Uncertainty has never been very popular, but now it’s public enemy number one. Money
markets don’t like it. Businesses don’t like it. Employees are nervous around it
and most of us try to avoid it. It makes us angry, too. When we’re stuck in an
airport and the departure boards read ‘delayed’, it’s not our holiday plans being
frustrated that most irritates us, it’s the not knowing that makes our blood boil:
‘no-one is telling us anything’, we complain, ‘we don’t know what is happening’.
Uncertainty makes us feel insecure. You never know where you are with uncertainty,
His twin brother, on the other hand, is the complete opposite. Certainty people
speak well of. They like him, he’s popular and, despite being elusive at times,
people cling to him when they find him. They know where they stand with certainty;
he’s reliable, predictable. He gives us that sense that somehow we are in control;
that we can look ahead and make plans. He’s always been popular in the world of
economics and now he’s the government’s best friend. Yes, there’s no doubt we find
certainty far more attractive than uncertainty.
But are we being fooled? Certainty can be a slippery customer. Not only is he
rarely around when you want him, but when he is, he is fickle. He can turn on you
in a moment and leave you devastated. Many went hand-in-hand with certainty to the
Ariana Grande concert in Manchester or for a night out in Borough Market or stayed
at home in Grenfell Tower. But he shape-shifted and took on an altogether nastier
persona. And nowhere has certainty’s deceit been more evident than in the General
Certainty is a false friend. He can offer us a comfort zone, but we can be lured
into complacency. He can give us a framework for our plans, but we can easily be
led to false assumptions. Perhaps after all uncertainty has some positive characteristics:
he shakes us out of complacency and false assumptions, keeps us on our toes, and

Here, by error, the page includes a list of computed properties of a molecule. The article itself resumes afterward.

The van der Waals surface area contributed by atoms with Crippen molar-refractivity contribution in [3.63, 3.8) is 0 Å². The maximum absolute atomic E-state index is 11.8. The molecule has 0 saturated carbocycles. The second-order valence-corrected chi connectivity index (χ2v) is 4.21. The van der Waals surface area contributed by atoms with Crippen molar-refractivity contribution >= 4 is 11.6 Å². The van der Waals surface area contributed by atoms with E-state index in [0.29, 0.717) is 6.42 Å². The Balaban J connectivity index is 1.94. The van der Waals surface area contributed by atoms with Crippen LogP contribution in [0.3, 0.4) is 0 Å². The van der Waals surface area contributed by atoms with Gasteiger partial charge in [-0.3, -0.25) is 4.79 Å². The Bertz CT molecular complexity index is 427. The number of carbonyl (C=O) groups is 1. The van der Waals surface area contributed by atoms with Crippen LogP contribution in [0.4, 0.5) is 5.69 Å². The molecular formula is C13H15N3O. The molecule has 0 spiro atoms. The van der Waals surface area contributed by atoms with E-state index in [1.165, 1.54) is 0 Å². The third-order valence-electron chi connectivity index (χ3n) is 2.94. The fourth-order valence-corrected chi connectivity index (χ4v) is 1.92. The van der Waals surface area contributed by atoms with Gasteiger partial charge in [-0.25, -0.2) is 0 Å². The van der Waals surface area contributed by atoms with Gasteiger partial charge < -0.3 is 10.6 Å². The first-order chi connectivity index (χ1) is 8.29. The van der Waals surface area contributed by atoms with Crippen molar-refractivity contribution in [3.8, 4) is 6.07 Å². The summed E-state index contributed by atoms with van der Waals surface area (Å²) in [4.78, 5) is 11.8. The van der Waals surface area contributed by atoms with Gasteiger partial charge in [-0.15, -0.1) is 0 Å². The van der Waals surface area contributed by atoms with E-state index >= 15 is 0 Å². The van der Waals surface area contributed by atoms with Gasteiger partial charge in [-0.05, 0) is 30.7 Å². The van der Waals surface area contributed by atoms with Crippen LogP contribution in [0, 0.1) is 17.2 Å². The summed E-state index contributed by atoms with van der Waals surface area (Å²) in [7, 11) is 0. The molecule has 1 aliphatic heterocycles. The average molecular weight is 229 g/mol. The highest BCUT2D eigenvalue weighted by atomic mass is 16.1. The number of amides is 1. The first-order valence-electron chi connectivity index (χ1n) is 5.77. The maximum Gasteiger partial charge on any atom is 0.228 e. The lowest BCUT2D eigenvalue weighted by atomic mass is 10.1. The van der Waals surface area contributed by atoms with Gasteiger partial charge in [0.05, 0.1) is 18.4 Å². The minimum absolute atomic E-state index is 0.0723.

makes us more thoughtful, aware and vigilant. Uncertainty turns us away from our
own cocoon of self-reliance, our own self-regulation and towards dependence upon
God our creator.
Why can we rely on God? The Bible tells us that ‘Faith is being sure of what we
hope for and certain of what we do not see.’ How can faith be sure and certain?
It’s who our faith is in that counts. The psalmists describe God as their rock,
refuge and strength, their shield and stronghold, faithful and true. Amidst the
uncertainties of life, the struggles and tragedies of human existence, they knew
God is the only certainty. We know this too because God has proved his love for
us, even though we are sinners. He gave Jesus to die for us –and raised him from
the dead. In an uncertain world, the Christian’s hope in Jesus does not disappoint.
It is not illusory; it is not fleeting. It is certain. It is certain because
God is no false friend. He keeps his promises. His love will never give us up,
however uncertain our circumstances.
Whether the holiday season brings you motorway madness or flight delays, upset tummies
or ICS (Irritable Child Syndrome), it also affords time for rest, refreshment and
new experiences; for reading, reflection and drawing closer to God. And if you find
yourself threatened by waves of uncertainty, get the surfboard out! God wants only
the best for you –and that’s certain!